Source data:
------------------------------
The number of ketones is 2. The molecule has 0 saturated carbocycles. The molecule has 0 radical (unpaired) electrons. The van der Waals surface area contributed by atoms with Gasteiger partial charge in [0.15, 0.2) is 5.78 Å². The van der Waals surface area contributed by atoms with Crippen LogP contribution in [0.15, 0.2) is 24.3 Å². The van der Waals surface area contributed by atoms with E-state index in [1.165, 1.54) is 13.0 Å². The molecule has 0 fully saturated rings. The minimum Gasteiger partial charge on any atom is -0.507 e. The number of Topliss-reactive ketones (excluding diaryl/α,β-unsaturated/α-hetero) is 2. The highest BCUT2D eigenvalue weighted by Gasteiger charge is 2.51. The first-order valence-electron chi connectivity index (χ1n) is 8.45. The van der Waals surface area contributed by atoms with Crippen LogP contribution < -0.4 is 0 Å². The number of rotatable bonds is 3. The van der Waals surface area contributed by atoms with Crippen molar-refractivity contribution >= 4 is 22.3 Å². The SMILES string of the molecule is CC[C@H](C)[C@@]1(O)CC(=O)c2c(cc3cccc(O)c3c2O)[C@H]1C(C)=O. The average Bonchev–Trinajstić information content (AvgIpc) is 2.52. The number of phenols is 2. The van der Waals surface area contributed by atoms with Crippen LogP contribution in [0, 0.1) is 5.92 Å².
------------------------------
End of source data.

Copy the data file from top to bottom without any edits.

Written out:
The number of ketones is 2. The molecule has 0 saturated carbocycles. The molecule has 0 radical (unpaired) electrons. The van der Waals surface area contributed by atoms with Gasteiger partial charge in [0.15, 0.2) is 5.78 Å². The van der Waals surface area contributed by atoms with Crippen LogP contribution in [0.15, 0.2) is 24.3 Å². The van der Waals surface area contributed by atoms with E-state index in [1.165, 1.54) is 13.0 Å². The molecule has 0 fully saturated rings. The minimum Gasteiger partial charge on any atom is -0.507 e. The number of Topliss-reactive ketones (excluding diaryl/α,β-unsaturated/α-hetero) is 2. The highest BCUT2D eigenvalue weighted by Gasteiger charge is 2.51. The first-order valence-electron chi connectivity index (χ1n) is 8.45. The van der Waals surface area contributed by atoms with Crippen LogP contribution < -0.4 is 0 Å². The number of rotatable bonds is 3. The van der Waals surface area contributed by atoms with Crippen molar-refractivity contribution >= 4 is 22.3 Å². The SMILES string of the molecule is CC[C@H](C)[C@@]1(O)CC(=O)c2c(cc3cccc(O)c3c2O)[C@H]1C(C)=O. The average Bonchev–Trinajstić information content (AvgIpc) is 2.52. The number of phenols is 2. The van der Waals surface area contributed by atoms with Crippen LogP contribution in [0, 0.1) is 5.92 Å².